The Recall Game
The Recall Game
Does your pooch come when you call them? Do they come every time?
One of the most common answers a trainer will hear when they ask this questions is, “she comes when she wants to” or “he comes when he knows he is getting something for it.” The biggest problem with this answer is that your dog must come every time you call them. It’s a safety concern! In fact, you are most likely to call your dog when there is something more interesting or fun going on, such as another dog walking towards them, or into the house after romping outside. You don’t want your dog to think about whether or not it’s in their best interest or worth their while. You want them to run to you, immediately and quickly!
If you’re not sure whether your dog understands recall, check out our previous blog on recalls here. You can also try teaching your dog the cue “touch” to enhance your recall. Once you have begun to work on some recall rehab with your pooch, you are probably ready to start playing the recall game.
Recall, coming when called, can be treated much like a video game. You can motivate your dog to win by letting them earn small rewards for some behaviors and bigger rewards for better behaviors! The answer, “he comes when he knows he is getting something for it” can be resolved quite easily: give him something! If your dog is willing to come to you for a prize, that’s great! Give him a prize for coming! This is also how we address, “she comes when she wants to” because your dog will want to come to you if there is a chance to get a reward.
The tricky part isn’t rewarding the dog for coming when called, it’s varying the rewards to keep the game exciting and interesting. If your dog knows they are getting one cookie for coming to you, they may start to weigh that cookie against the squirrel down the yard or the dog across the street. Your cookie might start losing that battle.
It’s much like any of the addictive cell phone games you might be playing: King © is great at developing simple popular games like Candy Crush © that get people to continuously tap their screens like automats and even sink money into the game knowing nothing tangible will come out of it. How do they do it? They vary the game ever so slightly and increase the difficulty level gently enough to keep you motivated and trying without making it so easy that you quit out of boredom. They also give random rewards for certain actions: extra lives, more turns, etc.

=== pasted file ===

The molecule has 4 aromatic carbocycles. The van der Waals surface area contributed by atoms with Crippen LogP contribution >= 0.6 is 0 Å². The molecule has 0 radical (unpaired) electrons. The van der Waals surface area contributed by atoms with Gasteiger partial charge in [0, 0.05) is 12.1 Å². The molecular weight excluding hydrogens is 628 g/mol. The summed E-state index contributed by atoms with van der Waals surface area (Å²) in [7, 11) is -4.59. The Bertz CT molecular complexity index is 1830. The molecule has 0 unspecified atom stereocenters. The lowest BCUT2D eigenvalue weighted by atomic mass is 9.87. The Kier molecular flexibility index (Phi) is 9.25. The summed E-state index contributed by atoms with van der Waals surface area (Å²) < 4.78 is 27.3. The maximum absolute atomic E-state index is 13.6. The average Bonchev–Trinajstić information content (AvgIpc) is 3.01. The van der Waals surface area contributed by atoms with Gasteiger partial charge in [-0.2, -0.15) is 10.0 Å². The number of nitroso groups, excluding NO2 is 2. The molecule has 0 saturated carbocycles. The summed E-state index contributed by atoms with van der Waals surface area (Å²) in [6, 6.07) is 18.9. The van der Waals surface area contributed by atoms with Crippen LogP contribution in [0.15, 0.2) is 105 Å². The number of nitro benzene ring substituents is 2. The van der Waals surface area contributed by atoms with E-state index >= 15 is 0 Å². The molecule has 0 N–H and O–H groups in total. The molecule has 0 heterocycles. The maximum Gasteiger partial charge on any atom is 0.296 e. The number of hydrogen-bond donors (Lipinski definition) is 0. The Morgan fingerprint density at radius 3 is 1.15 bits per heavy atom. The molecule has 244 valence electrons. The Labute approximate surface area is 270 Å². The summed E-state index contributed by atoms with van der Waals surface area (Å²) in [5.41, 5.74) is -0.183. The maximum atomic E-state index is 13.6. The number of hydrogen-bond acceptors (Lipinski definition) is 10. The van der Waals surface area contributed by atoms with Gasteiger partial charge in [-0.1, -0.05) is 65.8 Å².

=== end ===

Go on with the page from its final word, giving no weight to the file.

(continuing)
When your puppy or new dog is first learning to come when called, you should keep it simple (like the tutorial level of any game) and practice in low distraction environments. However, once your dog has figured out that part of the game, start to mix it up in incrementally more difficult ways: add a mild distraction or a little more distance, consider playing in a new place after your dog has had sufficient time to explore and re-engage with you, etc.
Have you ever noticed that every so often in a game you get to a level that seems strangely easier than the one before? That’s not an accident! Easier levels are motivational and keep you playing, especially after a particularly long or difficult level. Your dog will appreciate these occasional easy wins too, so don’t be stingy!
Varying the difficulty is one side of the game, and varying the reward is the other. We’ve talked about reward schedules before and the effect various reward rates have on training. Here, we can apply that concept and add another twist: swap your reward types and amounts! One example is to call your dog and give them two tiny tasty treats before releasing them to go sniff again. After a few moments or when they are sufficiently far away, call them again and this time give 8 or more tiny treats in quick succession (not all at once but one right after the other). Your dog will hopefully get really excited by this development! That’s perfect! We want your pooch motivated to come back every single time you call them. If there is a chance of winning a whole bunch of treats, there is a greater chance they will want to run back fast!
You can also switch between rewards. For example, asking your pup to sit before throwing the ball is a great way to mix training and playing. But, what if every once in a while they also got a cheese bit right when they got back to you with the ball? I bet they would come back faster and drop the ball immediately after the next throw.
Making recall a game for your dog is a great way to ensure they will rock their recall when you need really need it! Varying difficulty, rate of rewards, and types of rewards keeps your pooch in the game and keeps them coming back for more!
Head Trainer- Perfect Pooch
BA, CPDT-KA, AKC CGC Evaluator